Thursday, 24 February 2011

Empingham , 12 March 1470

On the 12th march 1470 Edward IV met and defeated a Lancastrian force under Robert Welles at Empingham, Country Rutland, in the East Midlands. During the engagement Welles was killed and the loss struck a serious blow to the Lancastrians with the rebellious Warwick fleeing to France to seek an alliance with Margaret of Anjou. The site of the battle is popularly known as Losecote field – traditionally thought to refer to the shedding of their identifying coats by the fleeing Lancastrian troops. However, the name may predate the battle and is though to mean pigsty field.

Not the battle of Losecote Field (Tewkesbury, actually)

So, tonight's DBA match saw York (IV 83 a) pitted against Lancaster (IV 83 a) again.

The Lancastrians defended the field with woods dividing their line of deployment in half, and their left flank anchored on the village of Empingham (BUA). The battle on their left flank was commanded by Welles and consisted of equal number of bows (3 x 4Lb) and heavy infantry (3 x 4Bd - inc. gen.). The right flank was held by a battle consisting of bows (3 x 4Lb), heavy infantry (2 x 4Bd), and artillery (1 x Art).

The Yorkists (under my command) deployed in two battles straddling a steep hill in the centre of their deployment area. The battle on the left flank consisted of bows (3 x 3Lb), heavy infantry (2 x 4Bd), and knights (1 x 3Kn). The right flank was held by bows (3 x 3Lb), heavy infantry (1 x 4Bd), and artillery (1 x Art). Edward sat with his knights (1 x 3Kn gen) on the crest of the steep hill between the two battles.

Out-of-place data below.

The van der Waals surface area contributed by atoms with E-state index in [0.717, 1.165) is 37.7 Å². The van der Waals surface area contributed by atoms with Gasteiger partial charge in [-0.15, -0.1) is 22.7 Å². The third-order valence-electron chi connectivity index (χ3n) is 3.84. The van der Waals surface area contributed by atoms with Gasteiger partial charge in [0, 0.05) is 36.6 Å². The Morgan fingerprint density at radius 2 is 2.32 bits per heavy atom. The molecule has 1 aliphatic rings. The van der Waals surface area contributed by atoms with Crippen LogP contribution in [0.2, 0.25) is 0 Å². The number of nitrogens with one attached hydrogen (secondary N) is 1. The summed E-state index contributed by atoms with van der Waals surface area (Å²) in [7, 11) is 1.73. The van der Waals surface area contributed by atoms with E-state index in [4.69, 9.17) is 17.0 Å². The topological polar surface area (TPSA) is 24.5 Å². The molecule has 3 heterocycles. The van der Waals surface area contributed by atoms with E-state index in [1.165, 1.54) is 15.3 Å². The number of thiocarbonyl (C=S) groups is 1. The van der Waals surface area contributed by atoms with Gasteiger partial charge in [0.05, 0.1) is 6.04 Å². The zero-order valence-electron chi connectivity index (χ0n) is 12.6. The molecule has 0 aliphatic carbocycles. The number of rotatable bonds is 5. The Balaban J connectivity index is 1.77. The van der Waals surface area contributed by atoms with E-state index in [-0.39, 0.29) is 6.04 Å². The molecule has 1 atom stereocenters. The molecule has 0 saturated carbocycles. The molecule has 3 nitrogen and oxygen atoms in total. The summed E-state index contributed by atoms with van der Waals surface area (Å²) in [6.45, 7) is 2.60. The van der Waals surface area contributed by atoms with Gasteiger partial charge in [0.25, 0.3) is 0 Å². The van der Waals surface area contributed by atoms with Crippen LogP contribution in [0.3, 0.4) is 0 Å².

Both lines advanced beyond their deployment zones with the Lancastrians slowed by command difficulties (poor PIP rolls). As both side cleared the rough terrain in their centres unsuccessful efforts were made to join the two battles into a cohesive line. The Lancastrian cannons disordered the Yorkist left flank but the heavy infantry managed to effectively shield the bows as the line advanced to contact.

Yorkist command and control faltered in the second half of the battle (I kept rolling 1's for PIPs) while the Lancastrians seized the initiative. Despite the best efforts of the Yorkist artillery on their right flank, the Lancastrians used this later advantage in mobility to push home an assault on the Yorkist right, which was disordered with heavy losses (at this stage it was Yorkist losses 3 / Lancastrian 0).

In a final effort to regain the initiative Edward pushed home an assault with the relatively fresh battle on his left flank, while holding ground on his decimated right. Close combats with his heavy infantry and effective shooting by the Yorkist bowmen along the line saw Edward turn the tide of the battle for about 30 minutes (2 turns), destroying Lancastrian heavy infantry and bows (Yorkist losses 3 / Lancastrian 3). Alas, a final push by the Lancastrians on Edward's right flank saw the battle lost and his force retreated in disorder (Final losses Lancastrian 3 / Yorkist 4).

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